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April 11, 2017 – MCAT CARS Passage
Question: What is your summary of the author’s main ideas. Post your own answer in the comments before reading those made by others.
Today, Francisco de Goya Lucientes (1746-1828) is best remembered for producing dark, nightmarish works. His Black Paintings, murals on the walls of his house, painted late in his life, have become synonymous with his name. But in his own time he was a celebrated portraitist. His portraits provide a commentary on a society that was undergoing dramatic changes, and in his time as a portraitist Goya managed to capture the protagonists of these changes: the Ancien Régime in Spain, enlightenment intellectuals, French invaders, Wellington on his arrival in Madrid, Ferdinand VII following his restoration to the throne and, in his years in exile, Goya’s friends, family and the intellectuals he found in Bordeaux.
In his portraits, Goya aims – and succeeds with remarkable effect – in finding the real person behind the position, exposing their personalities and inner psyches to the world. He offsets the accepted portrait tradition with informality and humanity. He is unafraid of showing his subjects as they are and as he sees them. Queen María Luisa of Spain, a famed beauty in her youth, suffered from a hard life with more than 20 pregnancies and the loss of her teeth. Where other artists tried to disguise this by hiding her features behind classical ideals, Goya – with the exception of filling out her sunken, toothless cheeks – painted her truly, but kindly, emphasising the long arms of which she was so proud. The result is sympathetic and fair. María Luisa must have been happy with the results as she sat for Goya many times.
Where Goya was less keen on his subject, he continued to use this unstinting devotion to veracity as his weapon. As the curator, Xavier Bray, demonstrated, Goya’s state portraiture ticked all the boxes: clothing, medals, sashes and symbols of state and power are present and gloriously painted but, under his uncompromising hand, his opinions of his subjects subvert the pomp. Ferdinand VII, unpopular then as he is now, is inelegant, with disproportionately large and clumsy hands; the pose suggests a lack of appreciation for the king.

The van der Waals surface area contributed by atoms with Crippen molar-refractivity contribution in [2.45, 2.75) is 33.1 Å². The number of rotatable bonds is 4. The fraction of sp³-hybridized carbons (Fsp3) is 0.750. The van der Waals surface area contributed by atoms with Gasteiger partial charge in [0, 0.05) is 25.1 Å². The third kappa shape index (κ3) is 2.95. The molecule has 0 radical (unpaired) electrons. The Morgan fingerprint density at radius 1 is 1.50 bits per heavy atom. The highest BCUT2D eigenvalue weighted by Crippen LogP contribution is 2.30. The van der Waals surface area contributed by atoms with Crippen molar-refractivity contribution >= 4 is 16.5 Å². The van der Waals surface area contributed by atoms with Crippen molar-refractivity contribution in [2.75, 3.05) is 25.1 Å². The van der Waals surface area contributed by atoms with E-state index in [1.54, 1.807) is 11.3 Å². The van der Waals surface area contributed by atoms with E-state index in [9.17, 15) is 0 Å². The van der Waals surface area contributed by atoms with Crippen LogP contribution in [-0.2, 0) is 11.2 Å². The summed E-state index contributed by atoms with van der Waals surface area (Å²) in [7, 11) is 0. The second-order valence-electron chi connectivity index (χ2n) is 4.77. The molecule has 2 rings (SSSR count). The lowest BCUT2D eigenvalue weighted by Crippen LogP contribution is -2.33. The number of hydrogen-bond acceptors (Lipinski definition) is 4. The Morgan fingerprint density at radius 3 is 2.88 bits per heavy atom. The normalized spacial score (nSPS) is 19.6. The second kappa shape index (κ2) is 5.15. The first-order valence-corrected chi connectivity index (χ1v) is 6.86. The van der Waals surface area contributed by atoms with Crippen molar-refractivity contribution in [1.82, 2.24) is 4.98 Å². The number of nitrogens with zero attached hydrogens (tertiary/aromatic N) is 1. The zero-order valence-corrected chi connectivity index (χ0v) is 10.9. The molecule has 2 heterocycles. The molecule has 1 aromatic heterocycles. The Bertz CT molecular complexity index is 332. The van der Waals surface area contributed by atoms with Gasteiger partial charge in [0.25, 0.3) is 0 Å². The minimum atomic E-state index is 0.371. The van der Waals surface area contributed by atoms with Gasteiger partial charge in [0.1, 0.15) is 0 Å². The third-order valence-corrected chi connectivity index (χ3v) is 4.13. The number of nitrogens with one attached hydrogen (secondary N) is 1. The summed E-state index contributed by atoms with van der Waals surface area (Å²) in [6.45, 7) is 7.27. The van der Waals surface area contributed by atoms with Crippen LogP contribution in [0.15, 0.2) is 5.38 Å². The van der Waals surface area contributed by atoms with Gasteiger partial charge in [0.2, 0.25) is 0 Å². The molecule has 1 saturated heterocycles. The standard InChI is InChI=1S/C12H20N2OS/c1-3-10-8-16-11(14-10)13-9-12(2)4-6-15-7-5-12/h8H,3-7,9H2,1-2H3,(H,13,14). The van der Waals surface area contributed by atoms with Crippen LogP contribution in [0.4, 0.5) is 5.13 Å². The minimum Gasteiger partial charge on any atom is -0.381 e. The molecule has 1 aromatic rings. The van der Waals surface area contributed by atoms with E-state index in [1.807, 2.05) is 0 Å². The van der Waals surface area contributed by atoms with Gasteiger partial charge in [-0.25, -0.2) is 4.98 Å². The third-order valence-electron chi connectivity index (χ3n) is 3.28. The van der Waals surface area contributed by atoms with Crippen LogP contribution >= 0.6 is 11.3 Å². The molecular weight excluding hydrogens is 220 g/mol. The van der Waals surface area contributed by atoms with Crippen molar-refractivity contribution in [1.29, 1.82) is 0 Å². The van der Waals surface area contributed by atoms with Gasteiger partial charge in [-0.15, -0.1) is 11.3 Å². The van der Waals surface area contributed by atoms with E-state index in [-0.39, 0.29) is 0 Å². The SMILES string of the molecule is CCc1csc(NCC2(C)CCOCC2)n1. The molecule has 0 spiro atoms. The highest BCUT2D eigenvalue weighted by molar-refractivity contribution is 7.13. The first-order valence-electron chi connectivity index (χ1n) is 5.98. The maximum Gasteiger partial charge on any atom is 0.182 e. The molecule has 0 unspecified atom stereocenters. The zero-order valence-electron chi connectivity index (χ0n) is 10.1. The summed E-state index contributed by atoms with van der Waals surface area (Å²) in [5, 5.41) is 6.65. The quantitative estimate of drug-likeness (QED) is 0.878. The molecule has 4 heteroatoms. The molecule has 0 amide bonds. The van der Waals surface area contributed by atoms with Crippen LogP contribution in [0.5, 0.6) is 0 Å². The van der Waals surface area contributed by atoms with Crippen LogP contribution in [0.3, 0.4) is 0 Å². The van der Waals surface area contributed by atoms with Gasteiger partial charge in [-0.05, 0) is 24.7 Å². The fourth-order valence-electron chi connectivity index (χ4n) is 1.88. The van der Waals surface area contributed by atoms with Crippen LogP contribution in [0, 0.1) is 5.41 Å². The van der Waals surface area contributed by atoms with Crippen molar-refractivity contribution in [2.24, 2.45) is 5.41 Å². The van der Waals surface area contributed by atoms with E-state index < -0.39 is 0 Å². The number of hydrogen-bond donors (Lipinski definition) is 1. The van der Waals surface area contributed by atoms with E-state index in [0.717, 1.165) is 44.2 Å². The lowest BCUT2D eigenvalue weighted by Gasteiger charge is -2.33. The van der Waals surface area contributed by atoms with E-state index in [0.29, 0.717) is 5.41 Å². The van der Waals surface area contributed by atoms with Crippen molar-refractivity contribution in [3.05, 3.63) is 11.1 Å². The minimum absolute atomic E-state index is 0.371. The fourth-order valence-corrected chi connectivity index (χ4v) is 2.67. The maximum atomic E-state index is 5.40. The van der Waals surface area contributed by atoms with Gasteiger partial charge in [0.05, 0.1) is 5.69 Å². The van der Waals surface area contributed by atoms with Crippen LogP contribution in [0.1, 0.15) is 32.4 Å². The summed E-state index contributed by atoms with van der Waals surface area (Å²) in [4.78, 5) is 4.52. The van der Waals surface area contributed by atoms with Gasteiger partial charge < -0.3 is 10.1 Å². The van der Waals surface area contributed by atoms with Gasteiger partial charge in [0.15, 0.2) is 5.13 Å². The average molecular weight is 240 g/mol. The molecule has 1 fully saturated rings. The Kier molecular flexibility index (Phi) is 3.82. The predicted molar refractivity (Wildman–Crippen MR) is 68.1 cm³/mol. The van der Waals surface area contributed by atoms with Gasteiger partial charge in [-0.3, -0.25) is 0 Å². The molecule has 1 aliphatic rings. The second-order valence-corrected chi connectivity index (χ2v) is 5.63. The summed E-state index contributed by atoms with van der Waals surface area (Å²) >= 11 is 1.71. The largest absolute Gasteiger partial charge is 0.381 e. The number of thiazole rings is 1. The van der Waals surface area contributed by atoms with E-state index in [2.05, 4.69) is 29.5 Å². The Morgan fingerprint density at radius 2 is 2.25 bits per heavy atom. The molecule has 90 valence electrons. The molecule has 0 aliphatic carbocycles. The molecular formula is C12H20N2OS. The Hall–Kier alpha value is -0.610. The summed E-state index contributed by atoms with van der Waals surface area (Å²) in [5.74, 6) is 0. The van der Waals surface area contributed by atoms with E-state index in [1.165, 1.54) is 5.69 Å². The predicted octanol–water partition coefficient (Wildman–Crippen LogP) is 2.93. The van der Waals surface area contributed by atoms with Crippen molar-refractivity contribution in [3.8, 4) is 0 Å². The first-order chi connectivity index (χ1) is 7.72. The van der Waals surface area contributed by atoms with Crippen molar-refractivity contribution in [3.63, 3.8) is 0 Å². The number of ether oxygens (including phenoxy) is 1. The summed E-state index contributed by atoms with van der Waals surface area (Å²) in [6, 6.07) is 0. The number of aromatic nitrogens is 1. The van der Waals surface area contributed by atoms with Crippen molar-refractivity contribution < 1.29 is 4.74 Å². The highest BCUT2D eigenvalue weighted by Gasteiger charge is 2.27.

Alongside this grand portraiture, his dearest friends are portrayed with tenderness and love, but still with the veracity of his grander portraits: his friends’ flaws are loved as much as they are and are not disguised. Martín Zapater, who Goya called his ‘soulmate’, has a nose which seems to pierce through the canvas.
This new exhibition at the National Gallery in London is arranged both chronologically and thematically, reflecting the stages of his career. At each stage a self portrait is included, showing how his perception of himself, and how he chose to market himself, developed – and he did market himself: early portraits showed his calling card, painted prominently into the foreground as he strove towards his goal of becoming portraitist of the aristocracy.
The culmination of the exhibition comes with his Self Portrait with Doctor Arrieta (1820), commemorating the moment when the doctor, Arrieta, saved his life. In the background loom shadowy figures, possibly gathering around his deathbed to give the last rites, but also foreshadowing the darkness of the Black Paintings. Almost immediately after this, Goya embarked on his wall paintings. The Black Paintings, his witches and monsters, show his own psyche and inner turmoil. These portraits show his empathy with the inner lives of others.
This, the first major Goya exhibition in London since 1991, is a great achievement, bringing together works from across the world, many which have never been loaned out before or even on display before, and some which are still held by the families of those who commissioned and sat for them.
As the first rooms show, Goya’s early ability was perhaps not a match for his ambition, but that soon changed. What is presented here is a collection of astounding portraiture that gives insight, not just into the mind and talent of a great artist, but into the personalities, egos and pretentions – the real people – at the centre of a pivotal era in Spain’s history.
Adapted from historytoday.
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MCAT CARS Instructor.